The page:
The last episode of the Red Band Society slapped me in the face and got my attention. You see, one of the young patients has Cystic Fibrosis and finally received his pager to be alerted when his new lung would be available. He took it appreciatively, but told others that he wasn’t sure he wanted to have the surgery. Then the words that grabbed me, “If I have the surgery, it would only be for my parents.” Alex had been through a series of surgeries and procedures throughout his life and I was aware that he was becoming tired of his ordeal. But, I don’t know what could prepare a parent to hear the words that he spoke to me that warm summer night as we walked out of the Emergency Room. We were going to the car and he was still feeling the effects of the pain medication he was given and the breathing treatment he took. He looked at me and calmly told me that he didn’t want to go on anymore. My mind wasn’t sure what he was saying. Finally I just came out and asked him if he meant that he wanted to die. He answered, “Yes.” ‘Shock’ does not come close to what I was feeling. “How dare you say that.” I said back to him. Was I shouting? Maybe. He abruptly turned around and asked me how I dared to tell him what he should do about his life and his body. After all, He was the one who had gone through all of the pain of multiple surgeries, endoscopies, narcotics for pain from adhesions, who had lost one hundred thirty pounds, had a permanent G-tube in his stomach and could not swallow food. This was without mentioning the narcolepsy, asthma, and ulcers with blood transfusions that he suffered on a regular basis. But, all that I could think was all of the work we had both put into his health and to let it all go now didn’t seem right.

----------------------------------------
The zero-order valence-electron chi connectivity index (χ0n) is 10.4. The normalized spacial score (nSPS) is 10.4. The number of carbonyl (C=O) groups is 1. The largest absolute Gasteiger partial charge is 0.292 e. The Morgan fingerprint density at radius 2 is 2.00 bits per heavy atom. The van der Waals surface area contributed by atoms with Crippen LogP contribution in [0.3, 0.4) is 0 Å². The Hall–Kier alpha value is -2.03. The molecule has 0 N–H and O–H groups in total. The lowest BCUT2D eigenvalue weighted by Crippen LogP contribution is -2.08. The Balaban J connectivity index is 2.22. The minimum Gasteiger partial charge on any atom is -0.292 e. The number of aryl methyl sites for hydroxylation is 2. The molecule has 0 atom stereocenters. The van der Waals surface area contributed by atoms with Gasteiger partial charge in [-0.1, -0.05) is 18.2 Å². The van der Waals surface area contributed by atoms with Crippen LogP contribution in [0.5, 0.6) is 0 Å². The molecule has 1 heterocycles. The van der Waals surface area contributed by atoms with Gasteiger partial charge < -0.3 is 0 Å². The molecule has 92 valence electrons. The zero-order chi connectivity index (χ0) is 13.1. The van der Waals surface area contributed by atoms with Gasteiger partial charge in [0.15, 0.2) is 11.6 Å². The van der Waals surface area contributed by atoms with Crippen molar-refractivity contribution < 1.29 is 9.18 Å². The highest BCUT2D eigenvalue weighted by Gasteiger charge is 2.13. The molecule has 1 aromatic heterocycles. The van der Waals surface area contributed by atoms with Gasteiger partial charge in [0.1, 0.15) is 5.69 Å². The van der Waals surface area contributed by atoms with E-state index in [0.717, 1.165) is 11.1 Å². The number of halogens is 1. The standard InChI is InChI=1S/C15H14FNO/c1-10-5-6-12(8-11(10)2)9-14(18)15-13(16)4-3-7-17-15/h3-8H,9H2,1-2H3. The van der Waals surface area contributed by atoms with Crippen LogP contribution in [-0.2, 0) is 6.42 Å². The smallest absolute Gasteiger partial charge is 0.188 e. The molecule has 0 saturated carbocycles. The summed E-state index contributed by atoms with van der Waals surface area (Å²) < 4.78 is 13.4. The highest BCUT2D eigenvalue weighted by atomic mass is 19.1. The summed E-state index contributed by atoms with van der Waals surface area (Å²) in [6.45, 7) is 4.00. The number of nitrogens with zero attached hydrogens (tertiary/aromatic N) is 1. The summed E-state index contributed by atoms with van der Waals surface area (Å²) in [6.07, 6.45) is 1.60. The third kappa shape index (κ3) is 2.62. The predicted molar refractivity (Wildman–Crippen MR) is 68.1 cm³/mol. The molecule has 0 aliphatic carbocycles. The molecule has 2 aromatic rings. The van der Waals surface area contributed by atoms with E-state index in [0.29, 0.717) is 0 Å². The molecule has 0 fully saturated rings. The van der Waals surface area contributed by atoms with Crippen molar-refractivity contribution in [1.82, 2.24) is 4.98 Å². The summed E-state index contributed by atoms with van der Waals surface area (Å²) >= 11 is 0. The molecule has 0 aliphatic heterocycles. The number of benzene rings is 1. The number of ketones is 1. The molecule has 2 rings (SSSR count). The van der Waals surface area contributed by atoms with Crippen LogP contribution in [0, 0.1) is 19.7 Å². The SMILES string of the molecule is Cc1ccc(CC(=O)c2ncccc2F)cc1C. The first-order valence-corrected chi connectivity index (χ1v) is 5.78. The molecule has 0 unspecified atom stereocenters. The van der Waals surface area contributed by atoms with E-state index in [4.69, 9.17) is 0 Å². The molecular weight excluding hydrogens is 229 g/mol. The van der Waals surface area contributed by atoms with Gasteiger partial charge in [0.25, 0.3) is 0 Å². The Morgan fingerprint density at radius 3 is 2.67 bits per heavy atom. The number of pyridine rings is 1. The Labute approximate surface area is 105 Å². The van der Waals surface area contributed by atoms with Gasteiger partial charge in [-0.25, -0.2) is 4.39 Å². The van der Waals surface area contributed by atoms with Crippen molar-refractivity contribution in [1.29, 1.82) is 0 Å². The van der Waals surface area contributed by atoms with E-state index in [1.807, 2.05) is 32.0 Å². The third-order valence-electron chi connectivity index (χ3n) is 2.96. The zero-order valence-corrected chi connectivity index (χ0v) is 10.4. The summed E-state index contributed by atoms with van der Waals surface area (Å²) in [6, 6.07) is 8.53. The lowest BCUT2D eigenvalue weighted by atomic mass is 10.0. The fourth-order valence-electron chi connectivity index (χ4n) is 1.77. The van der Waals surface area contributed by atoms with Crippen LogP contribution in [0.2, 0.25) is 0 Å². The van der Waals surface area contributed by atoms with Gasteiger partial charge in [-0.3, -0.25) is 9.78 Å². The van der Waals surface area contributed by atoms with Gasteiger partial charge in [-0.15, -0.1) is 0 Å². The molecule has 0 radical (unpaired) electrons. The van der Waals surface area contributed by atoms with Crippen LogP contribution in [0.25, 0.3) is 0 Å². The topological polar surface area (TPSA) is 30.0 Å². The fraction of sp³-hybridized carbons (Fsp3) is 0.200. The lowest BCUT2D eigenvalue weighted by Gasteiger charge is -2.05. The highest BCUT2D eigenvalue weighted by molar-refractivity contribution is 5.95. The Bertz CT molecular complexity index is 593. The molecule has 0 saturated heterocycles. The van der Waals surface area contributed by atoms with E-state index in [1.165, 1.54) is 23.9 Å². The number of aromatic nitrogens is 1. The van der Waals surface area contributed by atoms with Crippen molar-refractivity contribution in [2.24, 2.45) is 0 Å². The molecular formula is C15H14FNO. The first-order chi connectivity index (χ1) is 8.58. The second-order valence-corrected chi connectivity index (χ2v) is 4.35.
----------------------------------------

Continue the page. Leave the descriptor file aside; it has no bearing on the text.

I thank God that I made an immediate appointment with my therapist. That session did not turn out anything as I had envisioned it. She basically told me that I had a nerve to make it about me. Alex was the one who was enduring his existence since he was three years old. He was twenty-five now and was able to make his own decisions. Then she gave me the best advice I have ever received. She told me to go home and tell him that my husband and I were going to respect whatever decision he would make and that he was not broken. No, he wasn’t my project to fix. That he was perfect just the way he was. And, of course, that I was sorry for my spontaneous reaction. He was so grateful that night especially to hear that he was not a defective version of himself, but he was splendid the way he was, no fixing necessary.

I heard that gratitude for that talk once again after an Emergency Room visit, and we returned home. Alex gave me one of his huge bear hugs and told me that he loved me, thanked me for everything I do for him, and he brought up that conversation. He said that was what turned him around and allowed him to live for the past five years.

The next morning I went in his room to get him up for a doctor’s appointment. One more doctor had told us that he had the answer: One more surgery. I, as usual, was excited and hopeful, Alex not so much. I slowly walked toward his bed when there were no answers when I called his name. His lips appeared blue, His skin was cold. I knew he had chosen this time to go and he found peace, well deserved peace. He is now my bright shining star and my inspiration to help children with chronic diseases and their parents.

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